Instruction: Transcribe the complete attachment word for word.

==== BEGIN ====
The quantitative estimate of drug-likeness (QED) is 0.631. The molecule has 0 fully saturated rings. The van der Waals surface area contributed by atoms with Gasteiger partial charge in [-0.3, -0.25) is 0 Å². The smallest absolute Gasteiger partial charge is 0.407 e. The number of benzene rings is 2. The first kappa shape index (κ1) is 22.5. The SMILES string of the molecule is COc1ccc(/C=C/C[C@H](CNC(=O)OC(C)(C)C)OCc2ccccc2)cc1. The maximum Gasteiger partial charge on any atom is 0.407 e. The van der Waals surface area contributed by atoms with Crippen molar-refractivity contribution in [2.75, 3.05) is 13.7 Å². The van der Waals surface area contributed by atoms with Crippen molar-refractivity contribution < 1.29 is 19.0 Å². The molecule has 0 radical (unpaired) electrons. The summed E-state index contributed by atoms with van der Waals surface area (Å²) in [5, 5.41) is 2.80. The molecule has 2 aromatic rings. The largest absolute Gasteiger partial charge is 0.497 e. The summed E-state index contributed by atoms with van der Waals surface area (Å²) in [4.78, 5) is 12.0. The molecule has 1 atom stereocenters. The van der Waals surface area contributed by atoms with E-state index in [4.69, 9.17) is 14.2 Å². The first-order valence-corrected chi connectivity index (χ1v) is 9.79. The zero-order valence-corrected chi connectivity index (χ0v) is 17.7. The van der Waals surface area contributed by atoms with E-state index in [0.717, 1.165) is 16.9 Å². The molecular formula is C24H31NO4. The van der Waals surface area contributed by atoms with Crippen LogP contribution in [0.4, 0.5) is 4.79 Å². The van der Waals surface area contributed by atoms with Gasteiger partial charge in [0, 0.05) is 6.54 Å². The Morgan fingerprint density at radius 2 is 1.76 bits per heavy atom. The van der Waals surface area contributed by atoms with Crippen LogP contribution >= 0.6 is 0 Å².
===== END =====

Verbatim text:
The quantitative estimate of drug-likeness (QED) is 0.631. The molecule has 0 fully saturated rings. The van der Waals surface area contributed by atoms with Gasteiger partial charge in [-0.3, -0.25) is 0 Å². The smallest absolute Gasteiger partial charge is 0.407 e. The number of benzene rings is 2. The first kappa shape index (κ1) is 22.5. The SMILES string of the molecule is COc1ccc(/C=C/C[C@H](CNC(=O)OC(C)(C)C)OCc2ccccc2)cc1. The maximum Gasteiger partial charge on any atom is 0.407 e. The van der Waals surface area contributed by atoms with Crippen molar-refractivity contribution in [2.75, 3.05) is 13.7 Å². The van der Waals surface area contributed by atoms with Crippen molar-refractivity contribution < 1.29 is 19.0 Å². The molecule has 0 radical (unpaired) electrons. The summed E-state index contributed by atoms with van der Waals surface area (Å²) in [5, 5.41) is 2.80. The molecule has 2 aromatic rings. The largest absolute Gasteiger partial charge is 0.497 e. The summed E-state index contributed by atoms with van der Waals surface area (Å²) in [4.78, 5) is 12.0. The molecule has 1 atom stereocenters. The van der Waals surface area contributed by atoms with E-state index in [4.69, 9.17) is 14.2 Å². The first-order valence-corrected chi connectivity index (χ1v) is 9.79. The zero-order valence-corrected chi connectivity index (χ0v) is 17.7. The van der Waals surface area contributed by atoms with E-state index in [0.717, 1.165) is 16.9 Å². The molecular formula is C24H31NO4. The van der Waals surface area contributed by atoms with Crippen LogP contribution in [0.4, 0.5) is 4.79 Å². The van der Waals surface area contributed by atoms with Gasteiger partial charge in [0, 0.05) is 6.54 Å². The Morgan fingerprint density at radius 2 is 1.76 bits per heavy atom. The van der Waals surface area contributed by atoms with Crippen LogP contribution >= 0.6 is 0 Å².